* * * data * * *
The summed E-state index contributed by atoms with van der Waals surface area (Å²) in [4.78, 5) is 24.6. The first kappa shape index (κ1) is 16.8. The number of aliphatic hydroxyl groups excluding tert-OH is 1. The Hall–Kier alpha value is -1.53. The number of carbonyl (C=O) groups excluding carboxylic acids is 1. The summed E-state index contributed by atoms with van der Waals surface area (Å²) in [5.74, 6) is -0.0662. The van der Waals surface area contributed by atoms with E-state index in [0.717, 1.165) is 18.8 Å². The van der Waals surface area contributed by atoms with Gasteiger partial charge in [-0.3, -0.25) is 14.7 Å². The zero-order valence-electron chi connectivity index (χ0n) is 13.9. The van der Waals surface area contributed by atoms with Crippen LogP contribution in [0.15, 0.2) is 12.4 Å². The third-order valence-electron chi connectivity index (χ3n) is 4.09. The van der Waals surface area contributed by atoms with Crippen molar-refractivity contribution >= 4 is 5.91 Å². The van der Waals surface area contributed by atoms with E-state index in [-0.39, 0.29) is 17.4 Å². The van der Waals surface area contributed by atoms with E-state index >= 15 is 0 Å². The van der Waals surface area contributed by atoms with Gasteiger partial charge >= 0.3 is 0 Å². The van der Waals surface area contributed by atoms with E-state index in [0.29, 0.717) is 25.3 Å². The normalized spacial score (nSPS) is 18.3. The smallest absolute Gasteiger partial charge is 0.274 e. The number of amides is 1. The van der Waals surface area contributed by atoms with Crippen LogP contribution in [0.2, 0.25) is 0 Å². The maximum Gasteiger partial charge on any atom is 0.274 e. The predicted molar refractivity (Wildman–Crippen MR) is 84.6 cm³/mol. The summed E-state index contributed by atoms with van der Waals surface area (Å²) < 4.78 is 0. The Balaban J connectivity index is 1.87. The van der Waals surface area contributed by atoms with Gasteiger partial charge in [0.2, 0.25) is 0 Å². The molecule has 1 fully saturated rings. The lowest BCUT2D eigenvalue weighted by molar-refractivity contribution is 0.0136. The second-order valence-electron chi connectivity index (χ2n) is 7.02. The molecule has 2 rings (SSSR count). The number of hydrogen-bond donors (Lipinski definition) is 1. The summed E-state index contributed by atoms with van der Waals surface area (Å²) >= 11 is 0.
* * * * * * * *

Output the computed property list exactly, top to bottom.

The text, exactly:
The summed E-state index contributed by atoms with van der Waals surface area (Å²) in [4.78, 5) is 24.6. The first kappa shape index (κ1) is 16.8. The number of aliphatic hydroxyl groups excluding tert-OH is 1. The Hall–Kier alpha value is -1.53. The number of carbonyl (C=O) groups excluding carboxylic acids is 1. The summed E-state index contributed by atoms with van der Waals surface area (Å²) in [5.74, 6) is -0.0662. The van der Waals surface area contributed by atoms with E-state index in [0.717, 1.165) is 18.8 Å². The van der Waals surface area contributed by atoms with Gasteiger partial charge in [-0.3, -0.25) is 14.7 Å². The zero-order valence-electron chi connectivity index (χ0n) is 13.9. The van der Waals surface area contributed by atoms with Crippen LogP contribution in [0.15, 0.2) is 12.4 Å². The third-order valence-electron chi connectivity index (χ3n) is 4.09. The van der Waals surface area contributed by atoms with Crippen molar-refractivity contribution >= 4 is 5.91 Å². The van der Waals surface area contributed by atoms with E-state index in [-0.39, 0.29) is 17.4 Å². The van der Waals surface area contributed by atoms with E-state index >= 15 is 0 Å². The van der Waals surface area contributed by atoms with Gasteiger partial charge >= 0.3 is 0 Å². The van der Waals surface area contributed by atoms with E-state index in [0.29, 0.717) is 25.3 Å². The normalized spacial score (nSPS) is 18.3. The smallest absolute Gasteiger partial charge is 0.274 e. The number of amides is 1. The van der Waals surface area contributed by atoms with Crippen LogP contribution in [0.2, 0.25) is 0 Å². The maximum Gasteiger partial charge on any atom is 0.274 e. The predicted molar refractivity (Wildman–Crippen MR) is 84.6 cm³/mol. The summed E-state index contributed by atoms with van der Waals surface area (Å²) < 4.78 is 0. The Balaban J connectivity index is 1.87. The van der Waals surface area contributed by atoms with Gasteiger partial charge in [0.2, 0.25) is 0 Å². The molecule has 1 fully saturated rings. The lowest BCUT2D eigenvalue weighted by molar-refractivity contribution is 0.0136. The second-order valence-electron chi connectivity index (χ2n) is 7.02. The molecule has 2 rings (SSSR count). The number of hydrogen-bond donors (Lipinski definition) is 1. The summed E-state index contributed by atoms with van der Waals surface area (Å²) >= 11 is 0.